Bill to give WA school districts flexibility on transportation options moves ahead



(The Center Square) – A bill that would give Washington school districts more flexibility when it comes to student transportation has cleared its first major hurdle, passing out of the full Senate Monday with near-unanimous support.

Senate Bill 6031 is sponsored by Senate Minority Leader John Braun, R-Centralia.

“After seeing near my home a full-size school bus transporting only two or three children, I called some local school superintendents to ask why the bus and not a smaller, less-expensive, more environmentally friendly vehicle was being used,” he said.

That’s when he discovered that state law requires money allocated for student transportation be used only for school buses.

“The idea behind this bill is giving these districts some flexibility,” Braun told the Senate Early Learning & K-12 Transportation Committee last month during a public hearing.

Speaking to safety concerns, Braun said, “Going back several years there were a lot of issues with 16-seat passenger vans, but I think that problem has largely been solved. However, I am sensitive to that as the last thing we want is to use more passenger vans and then have any kind of incidents as a result.”

Rick Chisa with Public School Employees, a union that includes school bus drivers, testified “other” on the bill, meaning PSE does not support or oppose the measure.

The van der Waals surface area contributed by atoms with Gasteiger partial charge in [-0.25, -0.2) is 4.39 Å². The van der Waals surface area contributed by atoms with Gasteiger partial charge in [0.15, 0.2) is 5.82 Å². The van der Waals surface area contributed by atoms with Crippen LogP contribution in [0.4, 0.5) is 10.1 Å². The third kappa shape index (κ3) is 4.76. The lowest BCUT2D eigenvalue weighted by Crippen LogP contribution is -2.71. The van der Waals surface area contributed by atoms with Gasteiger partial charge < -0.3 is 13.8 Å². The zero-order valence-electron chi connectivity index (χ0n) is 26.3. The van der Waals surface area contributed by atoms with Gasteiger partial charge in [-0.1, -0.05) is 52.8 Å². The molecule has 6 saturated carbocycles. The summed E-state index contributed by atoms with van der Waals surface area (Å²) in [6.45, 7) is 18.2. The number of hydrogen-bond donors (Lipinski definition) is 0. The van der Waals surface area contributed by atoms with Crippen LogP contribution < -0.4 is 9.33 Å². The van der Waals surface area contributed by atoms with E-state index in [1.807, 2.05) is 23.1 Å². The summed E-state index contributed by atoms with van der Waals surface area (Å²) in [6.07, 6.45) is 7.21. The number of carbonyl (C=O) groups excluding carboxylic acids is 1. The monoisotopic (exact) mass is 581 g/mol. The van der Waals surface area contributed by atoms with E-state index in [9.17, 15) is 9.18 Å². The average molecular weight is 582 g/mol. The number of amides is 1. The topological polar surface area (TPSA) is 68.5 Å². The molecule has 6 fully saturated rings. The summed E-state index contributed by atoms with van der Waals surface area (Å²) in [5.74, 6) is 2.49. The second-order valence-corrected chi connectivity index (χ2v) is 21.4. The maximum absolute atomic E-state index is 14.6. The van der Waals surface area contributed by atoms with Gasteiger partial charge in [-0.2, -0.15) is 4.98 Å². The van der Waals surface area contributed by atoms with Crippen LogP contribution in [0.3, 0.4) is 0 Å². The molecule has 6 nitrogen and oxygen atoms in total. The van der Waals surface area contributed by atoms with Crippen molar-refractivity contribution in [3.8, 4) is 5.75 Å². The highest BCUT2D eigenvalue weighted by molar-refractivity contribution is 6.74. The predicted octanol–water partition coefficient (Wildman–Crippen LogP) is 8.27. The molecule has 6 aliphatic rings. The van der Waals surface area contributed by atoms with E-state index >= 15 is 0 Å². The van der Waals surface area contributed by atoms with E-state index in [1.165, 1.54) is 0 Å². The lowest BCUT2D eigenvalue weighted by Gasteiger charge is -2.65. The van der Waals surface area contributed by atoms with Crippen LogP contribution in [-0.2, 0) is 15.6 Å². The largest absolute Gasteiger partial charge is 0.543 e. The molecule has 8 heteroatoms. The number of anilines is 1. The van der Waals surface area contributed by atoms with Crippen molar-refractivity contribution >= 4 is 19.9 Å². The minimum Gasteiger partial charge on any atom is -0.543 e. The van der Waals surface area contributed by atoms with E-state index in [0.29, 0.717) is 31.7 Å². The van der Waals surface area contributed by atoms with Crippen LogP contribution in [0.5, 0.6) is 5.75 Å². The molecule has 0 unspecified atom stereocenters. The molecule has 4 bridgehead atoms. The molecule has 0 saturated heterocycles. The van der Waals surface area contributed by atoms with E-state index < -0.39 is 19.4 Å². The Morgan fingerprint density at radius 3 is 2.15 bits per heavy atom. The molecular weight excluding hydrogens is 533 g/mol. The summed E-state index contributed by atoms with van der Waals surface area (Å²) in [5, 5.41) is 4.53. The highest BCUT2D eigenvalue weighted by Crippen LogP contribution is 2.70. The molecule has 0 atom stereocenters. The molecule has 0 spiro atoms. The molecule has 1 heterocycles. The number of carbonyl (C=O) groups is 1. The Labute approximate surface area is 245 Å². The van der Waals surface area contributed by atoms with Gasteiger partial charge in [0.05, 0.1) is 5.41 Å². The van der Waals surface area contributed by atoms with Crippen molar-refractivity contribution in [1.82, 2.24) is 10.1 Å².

“The safety of students must be a critical component in these decisions and should be considered at a higher degree than convenience or efficiency,” he said.

Chisa cited a January accident involving a Wahluke school bus that was t-boned and flipped over near Mattawa.

“According to the Grant County Sheriff’s Office, 13 children grades 3 through 8 were taken to hospitals in the Tri Cities and fortunately none of those injuries were deemed serious,” he said. “It is very likely these students injuries would have been much more serious if they were transported in a van.”

Greg Price, superintendent of the Columbia School District, said bus driver shortages are crippling their transportation system, and options will help.

“We currently provide transportation to approximately 120 students with one bus, and 3 support vehicles,” he explained. “Every day we rely on staff to make multiple drop-offs and pickups.”

He went on to say, “Being able to use our support vehicles was not a choice but a necessity to get students to and from school, and we’ve had to rely on another district to supply us with support vehicles on days when we have field trips or athletic contests.”

Due to bus driver shortages and budget issues, even the largest school district in the state, the Seattle School District, has made dramatic changes to transportation policy in recent years. Those changes include giving students public transportation passes, changing school bell-times, and increasing walk-zones for students who can no longer rely on bus transportation.

“It makes more sense to allow school districts to use vans or other alternative vehicles, so long as they meet safety standards and are operated safely,” Braun said.

SB 6031 will now be considered in the House of Representatives.

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